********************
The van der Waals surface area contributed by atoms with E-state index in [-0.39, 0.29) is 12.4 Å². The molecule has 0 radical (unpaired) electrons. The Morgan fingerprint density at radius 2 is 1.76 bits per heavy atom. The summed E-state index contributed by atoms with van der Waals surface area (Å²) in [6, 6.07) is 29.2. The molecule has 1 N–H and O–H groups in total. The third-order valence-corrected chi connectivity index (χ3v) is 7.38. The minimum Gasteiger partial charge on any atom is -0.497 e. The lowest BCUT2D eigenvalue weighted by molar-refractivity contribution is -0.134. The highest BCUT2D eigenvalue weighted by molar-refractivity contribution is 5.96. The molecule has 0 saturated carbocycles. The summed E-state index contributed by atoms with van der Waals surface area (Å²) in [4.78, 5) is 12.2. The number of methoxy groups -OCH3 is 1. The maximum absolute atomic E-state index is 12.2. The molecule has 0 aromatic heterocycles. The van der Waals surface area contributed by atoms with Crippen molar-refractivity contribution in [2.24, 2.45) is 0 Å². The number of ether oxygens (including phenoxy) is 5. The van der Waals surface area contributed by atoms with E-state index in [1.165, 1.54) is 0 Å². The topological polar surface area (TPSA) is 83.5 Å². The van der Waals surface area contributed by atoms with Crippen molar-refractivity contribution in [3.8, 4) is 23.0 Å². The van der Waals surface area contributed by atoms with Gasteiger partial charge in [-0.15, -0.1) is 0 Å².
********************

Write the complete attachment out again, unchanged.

The van der Waals surface area contributed by atoms with E-state index in [-0.39, 0.29) is 12.4 Å². The molecule has 0 radical (unpaired) electrons. The Morgan fingerprint density at radius 2 is 1.76 bits per heavy atom. The summed E-state index contributed by atoms with van der Waals surface area (Å²) in [6, 6.07) is 29.2. The molecule has 1 N–H and O–H groups in total. The third-order valence-corrected chi connectivity index (χ3v) is 7.38. The minimum Gasteiger partial charge on any atom is -0.497 e. The lowest BCUT2D eigenvalue weighted by molar-refractivity contribution is -0.134. The highest BCUT2D eigenvalue weighted by molar-refractivity contribution is 5.96. The molecule has 0 saturated carbocycles. The summed E-state index contributed by atoms with van der Waals surface area (Å²) in [4.78, 5) is 12.2. The number of methoxy groups -OCH3 is 1. The maximum absolute atomic E-state index is 12.2. The molecule has 0 aromatic heterocycles. The van der Waals surface area contributed by atoms with Crippen molar-refractivity contribution in [2.24, 2.45) is 0 Å². The number of ether oxygens (including phenoxy) is 5. The van der Waals surface area contributed by atoms with E-state index in [1.165, 1.54) is 0 Å². The topological polar surface area (TPSA) is 83.5 Å². The van der Waals surface area contributed by atoms with Crippen molar-refractivity contribution in [3.8, 4) is 23.0 Å². The van der Waals surface area contributed by atoms with Gasteiger partial charge in [-0.15, -0.1) is 0 Å².